Want to change your career path? We suggest how to do it!

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People who are dissatisfied with their jobs often regret their initial choice of education and specialty. In adolescence, it’s quite difficult to make an informed decision about a career choice that affects your entire life

But if much later you decided to completely change your career and start from scratch, then you are actually in the place of a student, before whom almost all roads are open. At the same time you have much more financial opportunities, much more life experience and connections. This time, the chance to make the right decision is higher. So how do you change your career path? We suggest.

Take into account your interests

Before you choose a new path for yourself, consider what you like and what you’re good at. You’re unlikely to succeed as a musician if you don’t have a trained musical ear and an aptitude for it.

So if you really want to embark on a whole new career path, think about skills that are closer to you and are in demand in the job market. If you’re not a pianist, but you’re good at organizing events, you could start with event management in the music industry.

If you are looking for a more radical change – take your time. Set yourself an optimal path: it should take into account both the financial aspect and your individual development plan (e.g. getting additional education in a new specialty, gaining practical skills, etc.).

Think about your finances

Calculate how much it will cost to prepare for your career change. This includes the cost of various courses, getting a second higher education, buying professional literature, etc. Then evaluate your options: how long will it take you to learn and find a new job? Can you combine it with your current employment? And if not, do you have savings or other sources of income for when you change careers?

Don’t forget that by radically changing your type of business, you are seriously losing money. Without experience in the field, you’re back to your starting position. From a soft skills standpoint for the employer, you are a slightly more valuable employee than a fresh graduate, but from a hard skills and learning ability standpoint, you will have to compete with this particular category of employee.

Don’t be afraid to stay in the same place

Even if you feel that you are burned out professionally, a new goal will motivate you for a while. You can successfully manage the marketing department of a large IT company for several years while studying oboe at a music school. Having received the necessary education and contacts, you will leave marketing and become employed in an orchestra. Being aware of your goal will help you persevere in your current job. By learning your new specialty ahead of time, you’ll be able to assess whether it suits you. You may find your current job and band rewarding again before you say goodbye to them. Think of your learning as a rehearsal for a future job.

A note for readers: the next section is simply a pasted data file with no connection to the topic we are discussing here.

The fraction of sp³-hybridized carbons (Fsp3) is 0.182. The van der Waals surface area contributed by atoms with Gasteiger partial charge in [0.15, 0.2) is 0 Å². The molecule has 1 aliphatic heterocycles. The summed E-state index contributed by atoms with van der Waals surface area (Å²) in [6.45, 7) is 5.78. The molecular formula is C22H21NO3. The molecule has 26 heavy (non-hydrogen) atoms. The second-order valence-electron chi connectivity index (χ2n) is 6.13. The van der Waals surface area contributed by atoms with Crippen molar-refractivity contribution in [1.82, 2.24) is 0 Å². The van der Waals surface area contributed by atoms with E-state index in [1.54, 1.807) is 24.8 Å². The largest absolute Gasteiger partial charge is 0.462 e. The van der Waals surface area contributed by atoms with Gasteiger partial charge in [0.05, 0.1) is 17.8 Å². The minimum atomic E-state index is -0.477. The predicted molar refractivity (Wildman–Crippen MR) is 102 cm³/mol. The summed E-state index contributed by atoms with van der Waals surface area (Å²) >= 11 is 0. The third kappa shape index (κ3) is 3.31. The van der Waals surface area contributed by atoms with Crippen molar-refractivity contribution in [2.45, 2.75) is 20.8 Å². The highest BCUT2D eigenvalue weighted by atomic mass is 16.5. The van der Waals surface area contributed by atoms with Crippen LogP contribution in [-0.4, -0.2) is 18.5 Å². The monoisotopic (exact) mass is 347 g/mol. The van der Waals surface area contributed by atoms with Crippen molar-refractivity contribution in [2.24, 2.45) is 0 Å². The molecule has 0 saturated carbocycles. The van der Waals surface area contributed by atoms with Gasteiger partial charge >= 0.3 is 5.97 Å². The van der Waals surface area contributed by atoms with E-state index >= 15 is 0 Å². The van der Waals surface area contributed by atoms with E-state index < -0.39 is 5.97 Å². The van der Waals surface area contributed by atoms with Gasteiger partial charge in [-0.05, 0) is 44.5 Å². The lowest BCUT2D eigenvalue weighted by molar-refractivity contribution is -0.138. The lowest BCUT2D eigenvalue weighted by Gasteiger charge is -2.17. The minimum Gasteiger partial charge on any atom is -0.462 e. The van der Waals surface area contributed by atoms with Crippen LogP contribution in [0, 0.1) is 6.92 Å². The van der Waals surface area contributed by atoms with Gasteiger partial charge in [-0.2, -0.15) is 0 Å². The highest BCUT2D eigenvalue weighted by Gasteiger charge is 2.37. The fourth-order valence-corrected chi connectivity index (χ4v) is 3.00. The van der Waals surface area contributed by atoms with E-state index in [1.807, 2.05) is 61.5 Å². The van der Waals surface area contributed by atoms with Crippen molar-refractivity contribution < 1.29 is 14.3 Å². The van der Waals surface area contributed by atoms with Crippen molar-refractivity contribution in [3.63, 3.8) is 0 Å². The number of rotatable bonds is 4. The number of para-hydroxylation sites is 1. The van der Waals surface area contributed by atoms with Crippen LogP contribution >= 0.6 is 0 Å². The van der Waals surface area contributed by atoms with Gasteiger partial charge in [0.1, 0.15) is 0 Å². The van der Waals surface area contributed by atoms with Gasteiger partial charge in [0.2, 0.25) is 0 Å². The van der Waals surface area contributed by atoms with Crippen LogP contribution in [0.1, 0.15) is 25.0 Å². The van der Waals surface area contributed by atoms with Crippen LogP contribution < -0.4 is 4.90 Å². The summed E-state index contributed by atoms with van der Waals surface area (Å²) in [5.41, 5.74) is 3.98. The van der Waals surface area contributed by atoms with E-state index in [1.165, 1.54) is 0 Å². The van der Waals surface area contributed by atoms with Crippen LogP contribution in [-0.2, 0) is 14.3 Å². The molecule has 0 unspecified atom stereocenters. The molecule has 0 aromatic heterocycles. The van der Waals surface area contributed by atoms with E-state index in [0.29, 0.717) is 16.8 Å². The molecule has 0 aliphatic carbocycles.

Photo by Andrea Piacquadio/Pexels

Don’t be discouraged by a longer search

Once you feel you can start sending out your resume, be prepared for the fact that many companies will reject your application. Unfortunately, industry giants prefer to hire young people for entry-level positions and fear that older workers will be harder to influence.

There may also be some communication difficulties if the team and its leaders are much younger than you. Take this into account and evaluate whether you are willing to acknowledge the superiority of a younger person. Don’t see a refusal to hire for this reason as a failure.

Be prepared to work hard

Gain strength and patience, and be prepared to devote all your time to your new specialty – after all, you will have to work for two in your new position. If you really want a new career so badly and have managed to convince your new employer that they should trust you, their expectations of you will also be high.

Every experience counts

If you spend a few months or even years dedicating yourself to a new career and realize you made a mistake, don’t fret. At least you won’t regret not trying. And it will be much easier to go back to your previous specialty.

To sum up

If you really care about changing your profession, have laid out a clear plan, calculated all the losses and costs, and still feel the need to change – go for it. Most such stories end happily. If someone really pursues his or her goal and plans everything carefully, then other people involved in the industry are happy to go along

Photo by Andrea Piacquadio/Pexels

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